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Sylvia Plath

(Credits: Far Out / Giovanni Giovannetti / Grazia Neri)

Feminists and empowered women know that there were courageous politically engaged women before us who lost their lives for the achievements we benefit from today. Today, women can rent an apartment on their own, they are allowed and even encouraged to study, to vote; they can work, create art or new jobs. Furthermore, they can chose their husband and decide whether they want to have children or prefer a pet or none of it.







Sylvia Plath embodied many roles women can adopt and she broke it down to the most tragic life modern literature knows (cf. Far Out Magazin). Her suicide with gas in the kitchen while her two small children were sleeping next door is piercing the hearts of poets, writers and literary figures. Today, a woman can create without being judged for mental health issues or being abused by her husband who belittled her and had an affair while she was struggling to survive professionally and emotionally. Being clinically depressed and responsible to raise their two children, to follow her calling (writing) with zero support from her partner, life became unbearable: in 1963 the young talent committed suicide with only 30 years.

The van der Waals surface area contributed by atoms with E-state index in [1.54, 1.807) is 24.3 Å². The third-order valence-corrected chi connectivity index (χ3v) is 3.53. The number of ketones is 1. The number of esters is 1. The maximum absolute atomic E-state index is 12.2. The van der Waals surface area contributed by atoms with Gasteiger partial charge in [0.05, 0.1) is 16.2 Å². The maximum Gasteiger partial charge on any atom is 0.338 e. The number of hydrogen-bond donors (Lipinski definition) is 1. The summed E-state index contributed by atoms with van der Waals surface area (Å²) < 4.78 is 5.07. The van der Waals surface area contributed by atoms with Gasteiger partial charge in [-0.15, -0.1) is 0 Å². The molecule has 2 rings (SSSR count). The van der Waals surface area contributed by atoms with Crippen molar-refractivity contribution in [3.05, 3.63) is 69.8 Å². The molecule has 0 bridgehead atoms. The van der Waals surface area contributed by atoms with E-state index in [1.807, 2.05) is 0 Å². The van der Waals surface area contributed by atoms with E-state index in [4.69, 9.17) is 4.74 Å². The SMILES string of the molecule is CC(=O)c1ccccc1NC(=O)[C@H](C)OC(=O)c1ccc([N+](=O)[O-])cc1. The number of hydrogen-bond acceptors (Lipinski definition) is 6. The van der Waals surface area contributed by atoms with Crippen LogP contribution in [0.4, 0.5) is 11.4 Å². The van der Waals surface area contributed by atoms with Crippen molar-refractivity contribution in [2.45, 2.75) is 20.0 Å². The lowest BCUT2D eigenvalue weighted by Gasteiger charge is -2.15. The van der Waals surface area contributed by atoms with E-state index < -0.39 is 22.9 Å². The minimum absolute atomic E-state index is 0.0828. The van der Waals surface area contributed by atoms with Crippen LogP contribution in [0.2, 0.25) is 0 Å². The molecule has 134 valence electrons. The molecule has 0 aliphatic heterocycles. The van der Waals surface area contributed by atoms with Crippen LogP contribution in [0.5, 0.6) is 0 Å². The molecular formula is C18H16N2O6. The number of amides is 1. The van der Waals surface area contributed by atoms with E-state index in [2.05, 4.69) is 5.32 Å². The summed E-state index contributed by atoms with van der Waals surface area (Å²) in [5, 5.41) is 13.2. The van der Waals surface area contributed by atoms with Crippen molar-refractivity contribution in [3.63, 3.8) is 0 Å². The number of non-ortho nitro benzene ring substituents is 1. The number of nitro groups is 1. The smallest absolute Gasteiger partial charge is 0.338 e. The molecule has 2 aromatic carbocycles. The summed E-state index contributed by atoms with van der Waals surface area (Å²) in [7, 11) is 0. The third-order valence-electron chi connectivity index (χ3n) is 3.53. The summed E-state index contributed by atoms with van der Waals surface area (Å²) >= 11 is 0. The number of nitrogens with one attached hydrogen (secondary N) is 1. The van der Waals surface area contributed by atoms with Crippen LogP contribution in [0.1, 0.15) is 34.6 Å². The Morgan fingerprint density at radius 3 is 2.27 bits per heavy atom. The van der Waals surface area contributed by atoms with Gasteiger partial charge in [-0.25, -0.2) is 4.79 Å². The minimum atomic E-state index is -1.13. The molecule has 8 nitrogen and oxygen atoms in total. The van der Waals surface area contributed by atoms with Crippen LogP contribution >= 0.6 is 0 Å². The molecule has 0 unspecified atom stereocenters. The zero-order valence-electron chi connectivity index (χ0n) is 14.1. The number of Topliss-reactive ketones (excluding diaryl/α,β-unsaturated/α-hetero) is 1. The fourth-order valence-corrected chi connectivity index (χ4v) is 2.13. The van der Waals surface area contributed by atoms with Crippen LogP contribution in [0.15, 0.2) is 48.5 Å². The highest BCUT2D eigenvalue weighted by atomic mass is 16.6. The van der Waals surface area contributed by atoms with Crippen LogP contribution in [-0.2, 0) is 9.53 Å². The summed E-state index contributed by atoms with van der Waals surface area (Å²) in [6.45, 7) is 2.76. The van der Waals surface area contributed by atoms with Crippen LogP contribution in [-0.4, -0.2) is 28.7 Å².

Sylvia Plath has been a modern writer in a suffocating and harsh time. The love affair of her former husband took her life in the exact same way as Sylvia, but without protecting the life of their little daughter who had to leave this world, too. Feminists repeatedly attacked the writer Ted Hughes who published posthum the poetry of his dead wife in 1965. We can only assume what he was hiding from the world and what of Sylvia's texts and poems he destroyed, but one can underline with certainty the damage dysfunctional relationships are causing for anyone's heart, spirit and soul. In most societies today it is widely accepted that the mariage contract is allowed to be broken if one partner shows abusive behaviour. Today we divorce and there is no shame in it. Today we need help for mental health issues and there is no shame in it.


Let us honour Sylvia's poetic heritage, her sublime soul that speaks through her words and the suffering she expressed with her suicide; a suicide that challenged conventional forms of living and is still resonating with each woman who suffers in silence.




(Poems "The applicant", "Ariel", "Poppies in October" from the poetry collection Plath, Sylvia (1965): "Ariel" (editor: Ted Hughes)// German edition by Suhrkamp Verlag (1974), Frankfurt a. M.)




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